1. To derive, generate and customize template models directly from observation and action space definitions.

  2. To visualize models and how these process observations to ultimately arrive at an action or value prediction.

  3. To seamlessly apply models at different stages of the RL development processes without the need for extensive input reshaping regardless if we perform a distributed training using parallel rollout workers or if we deploy a single agent in production. The figure below shows a few examples of such scenarios.


Inference Blocks

The InferenceBlock, a special perception block, combines multiple perception blocks into one prediction module. This is convenient and allows us to easily reuse semantically connected parts of our models but also enables us to derive and visualize inference graphs of these models. This is feasible as perception blocks operate with input and output tensor dictionaries, which can be easily linked to an inference graph.

The figure below shows a simple example of how such a graph can look like.



  • The model depicted in the figure above takes two observations as inputs:

    • obs_inventory : a 16-dimensional feature vector

    • obs_screen : a 64 x 64 RGB image

  • obs_inventory is processed by a DenseBlock resulting in a 32-dimensional latent representation.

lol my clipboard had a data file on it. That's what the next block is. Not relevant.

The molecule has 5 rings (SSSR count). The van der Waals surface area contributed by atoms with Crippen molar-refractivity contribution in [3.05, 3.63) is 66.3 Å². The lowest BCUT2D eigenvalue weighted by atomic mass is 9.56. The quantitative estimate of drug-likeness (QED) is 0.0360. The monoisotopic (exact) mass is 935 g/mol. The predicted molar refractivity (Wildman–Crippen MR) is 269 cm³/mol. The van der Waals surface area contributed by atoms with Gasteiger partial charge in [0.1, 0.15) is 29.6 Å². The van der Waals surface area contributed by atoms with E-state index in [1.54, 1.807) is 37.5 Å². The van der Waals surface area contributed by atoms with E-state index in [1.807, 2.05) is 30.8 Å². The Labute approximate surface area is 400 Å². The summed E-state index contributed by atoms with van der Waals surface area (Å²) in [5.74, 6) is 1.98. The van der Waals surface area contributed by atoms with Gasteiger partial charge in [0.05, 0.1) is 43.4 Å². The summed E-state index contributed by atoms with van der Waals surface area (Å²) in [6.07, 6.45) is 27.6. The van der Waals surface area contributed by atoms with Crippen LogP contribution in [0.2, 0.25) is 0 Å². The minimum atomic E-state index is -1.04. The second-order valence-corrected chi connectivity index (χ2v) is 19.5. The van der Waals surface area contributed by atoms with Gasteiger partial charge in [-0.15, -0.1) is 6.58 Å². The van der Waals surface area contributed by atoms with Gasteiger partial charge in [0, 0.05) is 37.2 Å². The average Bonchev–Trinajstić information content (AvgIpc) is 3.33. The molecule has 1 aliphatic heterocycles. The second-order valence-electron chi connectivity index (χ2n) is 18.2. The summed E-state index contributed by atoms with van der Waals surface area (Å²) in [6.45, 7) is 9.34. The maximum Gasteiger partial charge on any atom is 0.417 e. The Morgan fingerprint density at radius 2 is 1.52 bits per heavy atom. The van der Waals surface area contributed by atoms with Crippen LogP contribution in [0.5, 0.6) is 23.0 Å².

• obs_screen is processed by a VGG-style model resulting in a 32-dimensional latent representation.

  • Next, these two representations are concatenated into a joint representation with dimension 64.

  • Finally we have two LinearOutputBlocks yielding the logits for two distinct action heads:

Comments on visualization: Blue boxes are blocks, while red ones are tensors. The color depth of blocks (blue) indicates the number of the parameters relative to the total number of parameters.

Model Composers

Model Composers, as the name suggest, compose the models and as such bring all components of the perception module together under one roof. In particular, they hold:

  • Definitions of observation and actions spaces.

  • All defined models, that is, policies (multiple ones in multi-step scenarios) and critics (multiple ones in multi-step scenarios depending on the critic type).

  • The Distribution Mapper, mapping (possible custom) probability distributions to action spaces.

Maze supports different types of model composers and we will show how to work with template and custom models in detail later on.

Implementing Custom Perception Blocks

In case you would like to implement and use custom components when designing your models you can add new blocks by implementing: